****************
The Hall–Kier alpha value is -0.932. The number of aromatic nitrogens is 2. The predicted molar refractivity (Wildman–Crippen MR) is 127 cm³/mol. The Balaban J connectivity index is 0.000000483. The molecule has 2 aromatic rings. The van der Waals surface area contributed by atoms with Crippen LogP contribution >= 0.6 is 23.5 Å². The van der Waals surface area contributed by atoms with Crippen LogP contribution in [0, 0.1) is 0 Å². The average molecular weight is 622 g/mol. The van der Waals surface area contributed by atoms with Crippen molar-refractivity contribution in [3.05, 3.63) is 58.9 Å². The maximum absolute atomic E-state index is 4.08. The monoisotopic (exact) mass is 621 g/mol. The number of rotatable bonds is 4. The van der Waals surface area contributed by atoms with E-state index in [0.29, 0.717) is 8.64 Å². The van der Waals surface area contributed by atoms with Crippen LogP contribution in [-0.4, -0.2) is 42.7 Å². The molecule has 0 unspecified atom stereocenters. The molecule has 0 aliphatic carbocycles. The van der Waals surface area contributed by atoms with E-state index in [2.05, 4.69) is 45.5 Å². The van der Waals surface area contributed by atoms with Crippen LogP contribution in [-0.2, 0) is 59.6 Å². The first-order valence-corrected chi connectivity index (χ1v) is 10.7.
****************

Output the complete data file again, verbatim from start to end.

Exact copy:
The Hall–Kier alpha value is -0.932. The number of aromatic nitrogens is 2. The predicted molar refractivity (Wildman–Crippen MR) is 127 cm³/mol. The Balaban J connectivity index is 0.000000483. The molecule has 2 aromatic rings. The van der Waals surface area contributed by atoms with Crippen LogP contribution >= 0.6 is 23.5 Å². The van der Waals surface area contributed by atoms with Crippen LogP contribution in [0, 0.1) is 0 Å². The average molecular weight is 622 g/mol. The van der Waals surface area contributed by atoms with Crippen molar-refractivity contribution in [3.05, 3.63) is 58.9 Å². The maximum absolute atomic E-state index is 4.08. The monoisotopic (exact) mass is 621 g/mol. The number of rotatable bonds is 4. The van der Waals surface area contributed by atoms with E-state index in [0.29, 0.717) is 8.64 Å². The van der Waals surface area contributed by atoms with Crippen LogP contribution in [-0.4, -0.2) is 42.7 Å². The molecule has 0 unspecified atom stereocenters. The molecule has 0 aliphatic carbocycles. The van der Waals surface area contributed by atoms with E-state index in [2.05, 4.69) is 45.5 Å². The van der Waals surface area contributed by atoms with Crippen LogP contribution in [-0.2, 0) is 59.6 Å². The first-order valence-corrected chi connectivity index (χ1v) is 10.7.